Every pro and con you need to know about rolled roofing.
When it’s time to have your roof worked on, you might be considering a multitude of options. Everywhere from cost, longevity and how your roof will look aesthetically might be influencing your choice of project. Homebuyers oftentimes look into rolled roofing as it is a less expensive option, however with advantages comes disadvantages. This type of roofing should never be done by anyone other than a professional roof contractor. We’re here to give you the rundown on all things rolled roofing!
What Is Rolled Roofing?
Rolled roofing is a material commonly used in the roof installation process of buildings that have low sloped roof pitches. The pitch of the roof and the vertical and horizontal will determine whether the roof is designed to handle the process of rolled roofing. The material is similar to that of asphalt shingles, which is usually a felt or fiberglass mat that gets saturated with asphalt and faced with granular stone aggregate. However, when compared to asphalt shingles, rolled roofing is considerably cheaper, thinner and less durable.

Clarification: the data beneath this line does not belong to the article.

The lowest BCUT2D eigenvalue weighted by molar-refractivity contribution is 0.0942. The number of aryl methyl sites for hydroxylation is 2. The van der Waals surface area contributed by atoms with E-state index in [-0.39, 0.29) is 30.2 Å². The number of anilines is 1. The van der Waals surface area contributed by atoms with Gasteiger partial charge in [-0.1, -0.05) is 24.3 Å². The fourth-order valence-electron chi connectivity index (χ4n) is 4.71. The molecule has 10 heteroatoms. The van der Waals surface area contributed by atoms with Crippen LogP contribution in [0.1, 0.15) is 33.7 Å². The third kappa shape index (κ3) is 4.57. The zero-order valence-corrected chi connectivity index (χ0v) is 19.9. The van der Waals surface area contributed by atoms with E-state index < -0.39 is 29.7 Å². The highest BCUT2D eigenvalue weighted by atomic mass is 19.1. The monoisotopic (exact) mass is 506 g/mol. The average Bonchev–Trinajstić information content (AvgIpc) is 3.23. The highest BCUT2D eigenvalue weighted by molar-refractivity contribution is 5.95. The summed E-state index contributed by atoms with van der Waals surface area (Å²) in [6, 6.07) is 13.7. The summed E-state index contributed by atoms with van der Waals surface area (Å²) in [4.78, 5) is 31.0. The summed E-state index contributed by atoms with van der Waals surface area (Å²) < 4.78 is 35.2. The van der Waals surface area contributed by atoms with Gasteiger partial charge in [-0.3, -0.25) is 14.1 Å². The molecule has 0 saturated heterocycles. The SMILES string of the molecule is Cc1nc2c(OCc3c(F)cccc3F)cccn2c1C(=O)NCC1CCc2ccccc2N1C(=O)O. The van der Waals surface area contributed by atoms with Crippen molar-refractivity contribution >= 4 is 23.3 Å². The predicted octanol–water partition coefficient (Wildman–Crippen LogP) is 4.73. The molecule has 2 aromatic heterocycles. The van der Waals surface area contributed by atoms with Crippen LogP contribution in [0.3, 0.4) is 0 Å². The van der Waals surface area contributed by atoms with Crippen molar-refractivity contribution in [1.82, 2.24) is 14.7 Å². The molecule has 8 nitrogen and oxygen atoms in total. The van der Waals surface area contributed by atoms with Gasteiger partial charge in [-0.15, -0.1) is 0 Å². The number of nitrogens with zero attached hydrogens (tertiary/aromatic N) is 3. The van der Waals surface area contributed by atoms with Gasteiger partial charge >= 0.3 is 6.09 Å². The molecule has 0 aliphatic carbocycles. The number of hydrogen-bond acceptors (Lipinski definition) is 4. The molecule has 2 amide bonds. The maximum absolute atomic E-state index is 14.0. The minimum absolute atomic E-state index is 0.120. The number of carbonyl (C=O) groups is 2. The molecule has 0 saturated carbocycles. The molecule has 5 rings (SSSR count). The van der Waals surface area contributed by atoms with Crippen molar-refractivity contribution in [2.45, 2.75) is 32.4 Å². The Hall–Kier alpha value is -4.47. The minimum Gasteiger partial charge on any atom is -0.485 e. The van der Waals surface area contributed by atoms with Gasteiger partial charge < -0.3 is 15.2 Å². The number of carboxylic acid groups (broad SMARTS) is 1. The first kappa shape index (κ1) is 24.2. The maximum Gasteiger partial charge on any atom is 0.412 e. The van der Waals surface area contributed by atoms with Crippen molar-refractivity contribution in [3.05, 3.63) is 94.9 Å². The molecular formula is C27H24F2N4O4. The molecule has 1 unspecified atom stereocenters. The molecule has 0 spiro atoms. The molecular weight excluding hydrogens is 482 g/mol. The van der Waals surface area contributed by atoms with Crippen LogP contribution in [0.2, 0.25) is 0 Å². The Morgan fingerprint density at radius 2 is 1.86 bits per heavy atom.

While rolled roofing isn’t usually the recommended method of installation, there can be a few benefits that intrigue home buyers. A few pros include:
● Less expensive
○ Other materials like asphalt shingles and composite can be costlier.
● Easy to install and handle
○ Rolled roofing is lightweight and low maintenance.
● Low sloped roofs are compatible with rolled roofing
○ Roll Roofing can cover low-incline roofs, giving necessary protection from external threats such as weather, leaks and mold.
● Transportation is easy
○ Due to its lightweight, rolled roofing is extremely portable, as it is rolled up, unlike shingles that are heavy and awkward to carry.
● Less attractive as opposed to more expensive materials
○ This type of roofing comes in limited colors, usually black or gray, and tends to look on the cheaper side.
● Not very durable
○ As its price tag is lower, so is rolled roofing’s durability. Its thin material makes it easily teared and deterioration is common.
● Limited lifespan
○ Rolled roofing only lasts anywhere between 5 to 8 years, while other roofing materials can last anywhere from 20 to 50.
● Poor resale value
○ Homes with rolled roofing don’t normally retain value, as potential homebuyers find it a turn-off due to its aesthetic appeal and short lifespan.
If you have questions about rolled roofing, do not hesitate to contact American Roofing & Waterproofing! This type of roofing isn’t for every property, so please make sure to inquire with us and do not attempt this style of roofing on your own.